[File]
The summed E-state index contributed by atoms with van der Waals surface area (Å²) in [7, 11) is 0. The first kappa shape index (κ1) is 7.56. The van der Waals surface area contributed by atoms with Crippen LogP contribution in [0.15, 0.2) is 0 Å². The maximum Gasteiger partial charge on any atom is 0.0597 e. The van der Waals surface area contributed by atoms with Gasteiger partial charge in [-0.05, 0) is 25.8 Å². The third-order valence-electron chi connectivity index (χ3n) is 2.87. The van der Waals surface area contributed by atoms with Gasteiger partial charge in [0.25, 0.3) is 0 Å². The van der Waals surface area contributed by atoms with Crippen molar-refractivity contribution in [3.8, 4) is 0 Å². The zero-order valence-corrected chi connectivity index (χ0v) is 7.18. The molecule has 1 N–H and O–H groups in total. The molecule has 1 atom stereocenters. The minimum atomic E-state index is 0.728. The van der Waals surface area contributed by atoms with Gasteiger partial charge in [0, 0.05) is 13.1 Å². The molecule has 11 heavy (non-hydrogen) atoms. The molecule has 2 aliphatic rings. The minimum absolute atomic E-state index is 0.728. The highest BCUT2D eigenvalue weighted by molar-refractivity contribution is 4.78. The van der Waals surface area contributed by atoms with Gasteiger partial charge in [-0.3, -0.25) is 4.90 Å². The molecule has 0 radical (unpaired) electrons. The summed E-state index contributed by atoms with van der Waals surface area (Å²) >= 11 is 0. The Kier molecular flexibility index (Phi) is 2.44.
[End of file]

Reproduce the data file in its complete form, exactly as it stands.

The summed E-state index contributed by atoms with van der Waals surface area (Å²) in [7, 11) is 0. The first kappa shape index (κ1) is 7.56. The van der Waals surface area contributed by atoms with Crippen LogP contribution in [0.15, 0.2) is 0 Å². The maximum Gasteiger partial charge on any atom is 0.0597 e. The van der Waals surface area contributed by atoms with Gasteiger partial charge in [-0.05, 0) is 25.8 Å². The third-order valence-electron chi connectivity index (χ3n) is 2.87. The van der Waals surface area contributed by atoms with Gasteiger partial charge in [0.25, 0.3) is 0 Å². The van der Waals surface area contributed by atoms with Crippen molar-refractivity contribution in [3.8, 4) is 0 Å². The zero-order valence-corrected chi connectivity index (χ0v) is 7.18. The molecule has 1 N–H and O–H groups in total. The molecule has 1 atom stereocenters. The minimum atomic E-state index is 0.728. The van der Waals surface area contributed by atoms with Gasteiger partial charge in [0, 0.05) is 13.1 Å². The molecule has 11 heavy (non-hydrogen) atoms. The molecule has 2 aliphatic rings. The minimum absolute atomic E-state index is 0.728. The highest BCUT2D eigenvalue weighted by molar-refractivity contribution is 4.78. The van der Waals surface area contributed by atoms with Gasteiger partial charge in [-0.3, -0.25) is 4.90 Å². The molecule has 0 radical (unpaired) electrons. The summed E-state index contributed by atoms with van der Waals surface area (Å²) >= 11 is 0. The Kier molecular flexibility index (Phi) is 2.44.